This stretch of Main Street in Northampton is typical of the city: the odd chain amid a series of unique, eclectic, locally owned businesses.
The third audience is people with connections to the Five Colleges, which collectively serve some 50,000 students each year, roughly 10% of those international, which feeds into the chamber’s fourth targeted audience, the international market. The fifth audience is the LGBTQ community, which has long identified Greater Northampton as a welcoming place.
“We at the chamber want to be the local experts on the economy, and one of the ways we do that is through our tourism efforts,” Jackson went on, noting that the chamber gets an annual grant from the Massachusetts Office of Travel and Tourism for marketing and promotional activities and programs that drive tourism to the area.
“And we see enormous impacts on our economy when we do that, when we give people reasons to come to Hampshire County and Northampton,” he went on, adding that Northampton itself sees about 50% of the regional tax dollars from tourism.
“The other way we drive the economy to offer opportunities for entrepreneurs to get established and find ways to make this a business-friendly place by working with all of our business owners and the city to make this a good place to start a business and be successful,” he explained.
One example can be found in the burgeoning cannabis industry, as NETA, the first retail dispensary in Massachusetts to sell for adult use, has been a notable success story since opening 15 months ago, and the city has about a dozen licenses pending for businesses in all areas of the cannabis trade, from cultivation to production to sales.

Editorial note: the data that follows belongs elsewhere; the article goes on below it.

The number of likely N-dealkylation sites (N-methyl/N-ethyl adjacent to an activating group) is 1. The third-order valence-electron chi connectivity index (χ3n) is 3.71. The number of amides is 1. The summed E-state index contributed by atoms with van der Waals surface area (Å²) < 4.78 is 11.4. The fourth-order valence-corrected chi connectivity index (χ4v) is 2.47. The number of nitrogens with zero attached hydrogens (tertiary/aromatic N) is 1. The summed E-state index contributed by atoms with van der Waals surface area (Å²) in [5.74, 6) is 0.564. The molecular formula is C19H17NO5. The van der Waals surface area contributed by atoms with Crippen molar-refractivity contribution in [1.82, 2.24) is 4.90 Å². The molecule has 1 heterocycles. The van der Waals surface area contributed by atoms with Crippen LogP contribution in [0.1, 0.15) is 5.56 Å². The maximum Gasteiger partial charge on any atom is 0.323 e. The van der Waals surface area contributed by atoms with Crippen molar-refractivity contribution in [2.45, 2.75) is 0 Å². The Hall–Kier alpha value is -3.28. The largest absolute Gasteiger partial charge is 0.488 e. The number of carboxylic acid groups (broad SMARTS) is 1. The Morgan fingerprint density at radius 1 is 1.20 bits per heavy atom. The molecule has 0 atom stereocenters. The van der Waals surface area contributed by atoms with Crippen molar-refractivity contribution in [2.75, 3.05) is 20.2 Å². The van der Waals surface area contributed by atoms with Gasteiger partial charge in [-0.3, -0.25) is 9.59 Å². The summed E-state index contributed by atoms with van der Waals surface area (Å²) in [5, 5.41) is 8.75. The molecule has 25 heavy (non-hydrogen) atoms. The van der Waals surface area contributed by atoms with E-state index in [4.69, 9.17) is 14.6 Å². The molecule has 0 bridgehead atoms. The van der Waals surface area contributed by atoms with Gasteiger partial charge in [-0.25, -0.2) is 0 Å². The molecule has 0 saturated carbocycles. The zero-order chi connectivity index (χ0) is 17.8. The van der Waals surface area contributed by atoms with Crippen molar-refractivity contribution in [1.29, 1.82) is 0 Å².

“When the economy thrives, our community thrives, and when our community thrives, the economy thrives. That’s our core belief, and that’s really what the mission of the chamber is all about — driving the economic impact and the community influence to make that happen.”
To better connect and assist businesses and entrepreneurs of all kinds, the chamber recently presented more than a dozen free business workshops, or “knowledge sessions,” Jackson called them, in which business leaders volunteered their time to share information and ideas. These included a look at digital marketing, a session dealing with different generations in the workplace, and another that brought beauty, health, and wellness businesses together.
Crafting a new strategic plan is daunting when a chamber has had one director for more than a quarter-century, especially when a new director is coming in, he said, which is why the chamber treated 2019 as a transition year. But there were some notable success stories.
“For example, I found it a joy to partner with [state Sen.] Jo Comerford, who was working hard for earmarks for the nonprofit community in Western Massachusetts,” he said, noting that, right before Christmas, she was able to secure $150,000 for a handful of nonprofits, three of which are chamber members. “The chamber will be the fiscal agent when those funds come through. This was the kind of matchmaking we’re proud to do.”